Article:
The ground began to rumble and piles of dirt and rocks in the corners of the valley began to shift and bulge. Roosevelt's eyes widened as he realized what was happening. "Take cover by those rocks!" he shouted. "Get some trenches down and get the Maxims set up! We've got company!" He turned back to Hearst and shook his head. "I hope to hell you haven't damned my men, Mr. Hearst."

"Nonsense," Hearst said, directing his automobile down into the valley and hiding it behind the ore. "Once you get out of this alive you'll all be heroes. And I'll personally see to it that you get some of the ore. And think of all the papers I'll sell with the story and recording of this epic battle." He grinned.

The Rough Riders quickly prepared for war as the ground below them continued to shift. Springfield Rifles were placed to shoulders, Maxim Machine Guns were prepared, ammo belts looped through them, and the flame-throwers took their position at the front. The rocky outcropping made some decent cover, but it was in the center of the valley, and vulnerable to be surrounded.

A shrieking squeal, familiar to any soldier who had served in the Hollow Earth, heralded the arrival of the Undergoers. A large beetle-like creature, a warrior-class Undergoer, dug itself out of the sandy ground. It was about the size of a large horse or ox, with heavy chitin armor that was shiny and black like obsidian, glowing segmented eyes, and spike covered front legs, as well as razor sharp mandibles. More Undergoers joined it, all them squealing as they swiftly crawled towards the outcropping.

"---- you!" Burroughs shouted to Hearst, surprising everyone with his blunt rage. "We won't go down there and die for your ---ing story!"

"Shut the --- up and fight!" Hearst shot back. "I'm doing my goddamn duty just like anyone else! You think the ore here isn't gonna benefit the United States? You think the story about the Rough Riders succeeding against impossible odds isn't going to benefit the morale of the American public? You're a ----ing fool if you think anything otherwise." William Hearst smiled, showing all of his teeth. "Now go earn your pay, colonel."

With a quick string of curses, Edgar R. Burroughs raced to join his men. He drew his revolver, a beautifully made colt peacemaker, and also his officer's sword. The powerful steel had often been useful in fighting the melee-loving Undergoers. Burroughs shouted out the orders as the Undergoer swarm drew closer on all sides.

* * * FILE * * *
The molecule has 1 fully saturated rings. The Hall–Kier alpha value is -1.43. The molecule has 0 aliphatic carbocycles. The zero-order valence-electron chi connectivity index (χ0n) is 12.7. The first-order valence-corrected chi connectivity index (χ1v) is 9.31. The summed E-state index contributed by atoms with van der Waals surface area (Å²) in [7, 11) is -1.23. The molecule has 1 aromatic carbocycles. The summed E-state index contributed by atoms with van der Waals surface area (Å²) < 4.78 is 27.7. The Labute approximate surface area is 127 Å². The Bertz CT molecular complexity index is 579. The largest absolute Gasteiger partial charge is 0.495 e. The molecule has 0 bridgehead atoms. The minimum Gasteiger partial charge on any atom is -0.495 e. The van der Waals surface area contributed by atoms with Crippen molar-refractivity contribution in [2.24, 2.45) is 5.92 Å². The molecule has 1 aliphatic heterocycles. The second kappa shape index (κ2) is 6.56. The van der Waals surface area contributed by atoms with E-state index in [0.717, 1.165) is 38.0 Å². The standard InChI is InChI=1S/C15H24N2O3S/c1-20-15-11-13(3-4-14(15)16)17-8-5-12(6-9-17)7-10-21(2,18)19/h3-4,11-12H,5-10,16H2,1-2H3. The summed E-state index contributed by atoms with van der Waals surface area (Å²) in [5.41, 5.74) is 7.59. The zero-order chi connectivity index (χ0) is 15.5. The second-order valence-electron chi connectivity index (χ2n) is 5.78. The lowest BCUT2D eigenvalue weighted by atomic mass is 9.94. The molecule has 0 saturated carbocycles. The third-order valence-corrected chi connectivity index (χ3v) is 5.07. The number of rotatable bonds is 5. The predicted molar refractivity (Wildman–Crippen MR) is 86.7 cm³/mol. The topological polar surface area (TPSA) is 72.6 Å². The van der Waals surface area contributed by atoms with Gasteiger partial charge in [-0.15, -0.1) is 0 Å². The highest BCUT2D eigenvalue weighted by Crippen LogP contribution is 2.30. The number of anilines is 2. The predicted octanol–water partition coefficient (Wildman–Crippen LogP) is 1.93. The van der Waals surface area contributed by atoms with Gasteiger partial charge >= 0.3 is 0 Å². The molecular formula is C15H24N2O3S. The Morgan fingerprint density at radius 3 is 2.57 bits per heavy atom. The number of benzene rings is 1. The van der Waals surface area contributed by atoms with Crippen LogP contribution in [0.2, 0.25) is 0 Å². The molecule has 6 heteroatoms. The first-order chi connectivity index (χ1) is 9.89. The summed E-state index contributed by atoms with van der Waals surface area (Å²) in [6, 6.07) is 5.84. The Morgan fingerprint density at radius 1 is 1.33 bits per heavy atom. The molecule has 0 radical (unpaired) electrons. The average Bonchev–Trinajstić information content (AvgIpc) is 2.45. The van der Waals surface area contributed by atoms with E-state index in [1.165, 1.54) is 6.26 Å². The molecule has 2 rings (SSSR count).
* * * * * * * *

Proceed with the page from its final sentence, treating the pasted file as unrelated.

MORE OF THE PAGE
"Pick targets!" he shouted, leveling his revolver at an incoming Undergoer and closing one eye. "Prepare to fire!" He cocked the hammer on his revolver and the other Rough Riders worked the bolts on their Springfields. "Fire!"

The fusillade tore into the charging Undergoers. High-pitched insect squeals of pain raked the air as the Undergoers were toppled over by the wave of bullets. The high caliber dum-dum bullets that the Springfield fire could tear through the chitin armor. Gooey ichor sprayed out of the Undergoer's shells, and the first line of Undergoers went down. The second line crawled over their fallen comrades, oblivious to danger and death.

"Reload!" Burroughs shouted. He waited as the Rough Riders worked the bolts once more. "Fire at will! Kill the ----ing beasts!"

The crack of rifles and the squeals of dying Undergoers echoed through the valley. Another line of Undergoers went down, and then another, but the vast swarms continued to surge forward. Burroughs shook his head as he sought out Roosevelt. Simple mathematics would destroy them, unless they received reinforcements or some kind of support.

Theodore Roosevelt was at the opposite end of the outcropping, firing at the incoming Undergoers with both of his revolvers. Hearst's cameraman stood behind him, silently filming it all. Burroughs roughly elbowed him out of the way

"Sir! We're not going to be able to hold out!" Burroughs pointed to the vast swarm of Undergoers. "There's just too many of the ----ing bugs!"

Roosevelt sighed. "We still have the Maxims, Burroughs, and the rifle grenades. We can hold out."

"And so far they've only brought out warrior-class Undergoers against us," Burroughs shot back. "What happens if the Undergoers smarten up and Oh ----!" It was as if he had spoken too soon. He pointed upwards and spotted a group of flying Undergoers, glassy speedily-beating wings keeping them aloft.